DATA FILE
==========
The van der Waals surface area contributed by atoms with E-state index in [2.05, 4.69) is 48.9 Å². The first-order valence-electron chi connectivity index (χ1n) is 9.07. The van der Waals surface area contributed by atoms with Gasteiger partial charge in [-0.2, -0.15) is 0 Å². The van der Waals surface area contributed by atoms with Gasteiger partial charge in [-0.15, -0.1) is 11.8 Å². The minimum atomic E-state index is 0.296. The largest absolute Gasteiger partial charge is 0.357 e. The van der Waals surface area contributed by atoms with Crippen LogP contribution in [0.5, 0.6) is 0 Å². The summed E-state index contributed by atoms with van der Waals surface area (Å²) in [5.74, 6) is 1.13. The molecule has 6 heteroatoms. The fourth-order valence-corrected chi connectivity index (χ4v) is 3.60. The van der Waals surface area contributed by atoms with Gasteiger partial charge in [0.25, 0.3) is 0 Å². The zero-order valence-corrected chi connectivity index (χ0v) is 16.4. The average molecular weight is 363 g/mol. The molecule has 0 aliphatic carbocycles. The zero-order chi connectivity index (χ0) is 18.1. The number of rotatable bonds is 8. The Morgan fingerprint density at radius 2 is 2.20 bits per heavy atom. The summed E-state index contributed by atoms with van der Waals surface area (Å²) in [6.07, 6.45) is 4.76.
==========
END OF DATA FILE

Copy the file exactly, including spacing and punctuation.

The van der Waals surface area contributed by atoms with E-state index in [2.05, 4.69) is 48.9 Å². The first-order valence-electron chi connectivity index (χ1n) is 9.07. The van der Waals surface area contributed by atoms with Gasteiger partial charge in [-0.2, -0.15) is 0 Å². The van der Waals surface area contributed by atoms with Gasteiger partial charge in [-0.15, -0.1) is 11.8 Å². The minimum atomic E-state index is 0.296. The largest absolute Gasteiger partial charge is 0.357 e. The van der Waals surface area contributed by atoms with Crippen LogP contribution in [0.5, 0.6) is 0 Å². The summed E-state index contributed by atoms with van der Waals surface area (Å²) in [5.74, 6) is 1.13. The molecule has 6 heteroatoms. The fourth-order valence-corrected chi connectivity index (χ4v) is 3.60. The van der Waals surface area contributed by atoms with Gasteiger partial charge in [0.25, 0.3) is 0 Å². The zero-order valence-corrected chi connectivity index (χ0v) is 16.4. The average molecular weight is 363 g/mol. The molecule has 0 aliphatic carbocycles. The zero-order chi connectivity index (χ0) is 18.1. The number of rotatable bonds is 8. The Morgan fingerprint density at radius 2 is 2.20 bits per heavy atom. The summed E-state index contributed by atoms with van der Waals surface area (Å²) in [6.07, 6.45) is 4.76.